Review Summary: Imagine if William Wallace had made a metal album. This would be it.3 of 3 thought this review was well written
Suidakra is Arkadius backwards. Pretty neat, huh? So after my astonishment I googled the word ‘Arkadius’, and found out that it’s the name of a Polish fashion designer. Wait, what? That can’t be right. So I continued my search. On further inspection, I realized that Arkadius is the name of the harsh vocalist/guitarist of the band. That’s much better. Here’s another cool fact about Suidakra for you: they formed in 1994, released a demo in 1995, and then a total of 8 albums between 1997 and 2006. That’s almost an album every year, and if any of them are as good as the last release, then I’ve truly found an amazing band. Caledonia is the name of their last release, unleashed upon us in November of 2006. I actually hadn’t heard of this band until a few months ago, and I’m astounded to why. Combining melodic death metal with folk and Celtic music, they have a truly unique sound. I have never listened to an album quite like Caledonia. I say ‘melodic death’ with caution though, as Caledonia has a lot more of the ‘melodic’ rather than the ‘death’. The closest thing to death metal on this album is the harsh vocals, but they are firstly not very harsh, and secondly they are not more frequent than the clean vocals. This probably has to do with the fact that there are two vocalists, Arkadius doing the harsh and the other guitarist Marcel Schoenen doing the clean. This makes it very balanced, vocally. It’s also hard to distinguish between the two vocalists; you could get away thinking the same person did the vocals for the entire album.
Upon first listening to Caledonia, the Celtic influence was immediately apparent. Even within the first 15 seconds of the album, we’re treated to storm-soaked, wailing bagpipes, before a small acoustic interlude paves the way for the beginning of the epic Highland Hills. A very Celtic sounding melodic lead guitar plays over rolling drums, and sets the scene for the entire album. As opposed to actual riffs, the songs are all very lead guitar based, somewhat similar to the style of The Gallery from Dark Tranquillity. Other than that, there is a great deal of acoustic songs and passages, such as The Ember Died (Part 2). It’s a beautiful song which sounds very much like a traditional Celtic acoustic piece. Marcel even sounds Scottish on it.
Travail´s turn brang me tae many a place
An´ all this wimplen´ way
Yont the lee lang nicht
Oh I mind on the days lang begane
I don’t doubt that Marcel went out of his way to put on the Scottish accent, and this might lead to some people thinking it’s a lame idea, but I thought it was done well.
The vocals are quite varied, and very much dependant on the music that is behind it. The Ember Died (Part 2) has very soft vocals, melodic and somber. Other than that, the vocals switch between a forceful yet melodic shout, and then to the harsh vocals, which are sort of mid to high pitched and very well-done. The closest comparison I could think of for the harsh vocals was Anders Fridén on Whoracle, although I think Arkadius is much better than Fridén (I’m not a fan of Fridén). None of the vocal styles really dominates, which adds to the diversity of the album. Some of the highlights of the album are when both vocalists sing together, such as on the track Forth-Clyde.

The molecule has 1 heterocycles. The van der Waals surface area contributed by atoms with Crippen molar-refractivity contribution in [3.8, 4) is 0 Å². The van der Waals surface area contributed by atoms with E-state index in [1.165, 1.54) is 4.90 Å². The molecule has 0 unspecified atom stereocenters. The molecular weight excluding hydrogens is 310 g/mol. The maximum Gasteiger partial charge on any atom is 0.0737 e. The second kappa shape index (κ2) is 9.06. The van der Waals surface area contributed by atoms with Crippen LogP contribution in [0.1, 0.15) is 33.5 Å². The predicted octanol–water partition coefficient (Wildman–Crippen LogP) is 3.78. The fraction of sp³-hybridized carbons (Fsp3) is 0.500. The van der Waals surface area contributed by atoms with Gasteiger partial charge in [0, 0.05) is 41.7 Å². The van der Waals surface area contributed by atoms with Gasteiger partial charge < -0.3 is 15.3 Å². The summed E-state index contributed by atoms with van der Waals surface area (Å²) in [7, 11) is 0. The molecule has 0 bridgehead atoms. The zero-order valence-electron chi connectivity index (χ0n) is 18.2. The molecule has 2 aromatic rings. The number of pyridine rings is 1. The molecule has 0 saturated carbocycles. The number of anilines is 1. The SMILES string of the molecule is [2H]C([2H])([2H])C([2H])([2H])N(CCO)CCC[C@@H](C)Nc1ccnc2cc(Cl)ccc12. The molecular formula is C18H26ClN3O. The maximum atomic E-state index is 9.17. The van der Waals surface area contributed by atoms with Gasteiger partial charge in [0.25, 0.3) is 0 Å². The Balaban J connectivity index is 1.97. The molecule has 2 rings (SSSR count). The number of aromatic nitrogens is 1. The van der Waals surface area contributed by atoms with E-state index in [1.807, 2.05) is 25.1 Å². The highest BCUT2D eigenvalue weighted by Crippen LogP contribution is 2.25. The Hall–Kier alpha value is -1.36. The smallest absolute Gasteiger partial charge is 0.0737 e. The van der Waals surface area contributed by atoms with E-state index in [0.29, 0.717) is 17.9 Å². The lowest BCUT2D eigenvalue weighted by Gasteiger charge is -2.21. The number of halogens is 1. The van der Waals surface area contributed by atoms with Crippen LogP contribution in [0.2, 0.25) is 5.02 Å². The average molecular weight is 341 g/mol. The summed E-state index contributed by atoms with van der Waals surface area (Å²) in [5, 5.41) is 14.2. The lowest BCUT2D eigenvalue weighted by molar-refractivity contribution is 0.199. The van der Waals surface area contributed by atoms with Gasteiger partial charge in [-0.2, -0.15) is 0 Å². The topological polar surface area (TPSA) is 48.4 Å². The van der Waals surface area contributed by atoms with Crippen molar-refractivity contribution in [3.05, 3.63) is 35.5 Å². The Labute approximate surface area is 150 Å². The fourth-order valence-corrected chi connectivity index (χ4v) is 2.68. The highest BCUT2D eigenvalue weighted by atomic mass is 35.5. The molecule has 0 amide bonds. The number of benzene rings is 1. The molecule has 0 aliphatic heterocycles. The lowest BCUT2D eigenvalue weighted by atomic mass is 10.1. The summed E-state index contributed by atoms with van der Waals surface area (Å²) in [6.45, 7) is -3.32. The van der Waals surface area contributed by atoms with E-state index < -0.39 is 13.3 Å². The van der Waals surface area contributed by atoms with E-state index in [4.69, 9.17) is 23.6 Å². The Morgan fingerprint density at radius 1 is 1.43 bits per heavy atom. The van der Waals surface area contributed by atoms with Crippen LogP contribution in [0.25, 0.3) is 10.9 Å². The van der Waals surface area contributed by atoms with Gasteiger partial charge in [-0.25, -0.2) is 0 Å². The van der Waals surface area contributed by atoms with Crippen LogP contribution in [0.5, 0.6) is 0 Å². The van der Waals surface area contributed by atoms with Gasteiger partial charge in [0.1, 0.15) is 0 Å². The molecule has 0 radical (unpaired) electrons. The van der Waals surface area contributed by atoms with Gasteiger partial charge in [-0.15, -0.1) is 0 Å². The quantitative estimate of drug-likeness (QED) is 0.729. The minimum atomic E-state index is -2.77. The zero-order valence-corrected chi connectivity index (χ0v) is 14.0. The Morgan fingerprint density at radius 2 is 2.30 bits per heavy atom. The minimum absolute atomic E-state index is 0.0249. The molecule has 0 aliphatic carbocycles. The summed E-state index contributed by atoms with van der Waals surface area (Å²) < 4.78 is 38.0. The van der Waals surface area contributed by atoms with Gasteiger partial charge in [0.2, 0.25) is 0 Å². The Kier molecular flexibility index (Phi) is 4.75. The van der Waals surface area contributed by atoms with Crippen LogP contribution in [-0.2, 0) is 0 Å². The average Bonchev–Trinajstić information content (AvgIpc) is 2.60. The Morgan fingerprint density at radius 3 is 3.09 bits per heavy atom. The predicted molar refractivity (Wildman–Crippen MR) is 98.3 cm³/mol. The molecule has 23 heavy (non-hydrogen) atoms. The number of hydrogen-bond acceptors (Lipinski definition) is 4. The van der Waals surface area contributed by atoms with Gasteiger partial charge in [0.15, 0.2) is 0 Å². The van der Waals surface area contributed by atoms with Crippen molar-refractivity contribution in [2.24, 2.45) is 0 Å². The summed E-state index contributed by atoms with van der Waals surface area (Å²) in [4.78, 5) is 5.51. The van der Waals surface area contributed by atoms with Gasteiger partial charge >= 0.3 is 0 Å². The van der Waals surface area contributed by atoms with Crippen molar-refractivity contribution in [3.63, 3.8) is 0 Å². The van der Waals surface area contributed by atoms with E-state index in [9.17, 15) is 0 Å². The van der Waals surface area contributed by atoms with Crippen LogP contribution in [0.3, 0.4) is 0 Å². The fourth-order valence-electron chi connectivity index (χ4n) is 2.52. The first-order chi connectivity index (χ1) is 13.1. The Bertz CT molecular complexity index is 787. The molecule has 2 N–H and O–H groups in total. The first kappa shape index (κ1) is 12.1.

I had known the band originated in Germany before I listened to them, but I was surprised at how much of a Celtic influence was in their music. One could easily think of the band to be from Scotland. Even the lyrical themes surrounding the album are completely associated with Scottish history. Taken from a review on Metal Observer, ‘…[Caledonia is] a concept album about the Picts, a tribe that had inhabited what is now Scotland, and their fight against the oncoming Roman legions…’ (http://www.metal-observer.com/articles.php?lid=1&sid=1&id=11507). I’m curious as to why this band of Germans has such a fascination with Scottish history. Nonetheless, they do a very convincing job. The lyrical style is similar to that of Amon Amarth, telling the story through verses of honour, glory, and battle.
It's slowly coming into sight
I prepared to fight
With giant leaps it came upon me
To chain my body
To blaze a trail
Through my valour
To take my gods and my freedom away
The musicianship on the album is very strong; each member provides a unique sound to the overall style. The rhythm section is very well-done, especially the drums, which are both varied and inventive. The bass is not drowned out, and is audible throughout the album. As mentioned before, the album uses a forceful lead guitar more so than standard melodic death riffs. This is not to say there aren’t any in the album, the start of Forth-Clyde is very typical melodic death. Nonetheless, the guitars shine on the album. Each melody is very appealing, and all of them have that Celtic touch which makes this album very worthwhile to listen to.
Furthermore, I thought that the production on the album was very nicely done too, with each instrument and the vocals being readily audible in the mix. The one complaint I have is that there are some sections where the guitar could have been made a little louder, as the bass and drums, especially the bass, take the emphasis away from the guitar melodies. Still, that’s a minor fault. Overall the production suited the instruments nicely.
I enjoyed Caledonia very much. It isn’t groundbreaking, but I thought it was excellent. This may be due to a soft spot I have for Celtic music, or because Suidakra are different than a lot of bands I have been listening to lately. However, they deserve all four stars I’ve given. I’d recommend this to anyone who likes The Pogues, The Dropkick Murphys, Celtic music, Amon Amarth, or melodic death in general. Plus, the album artwork is very cool :).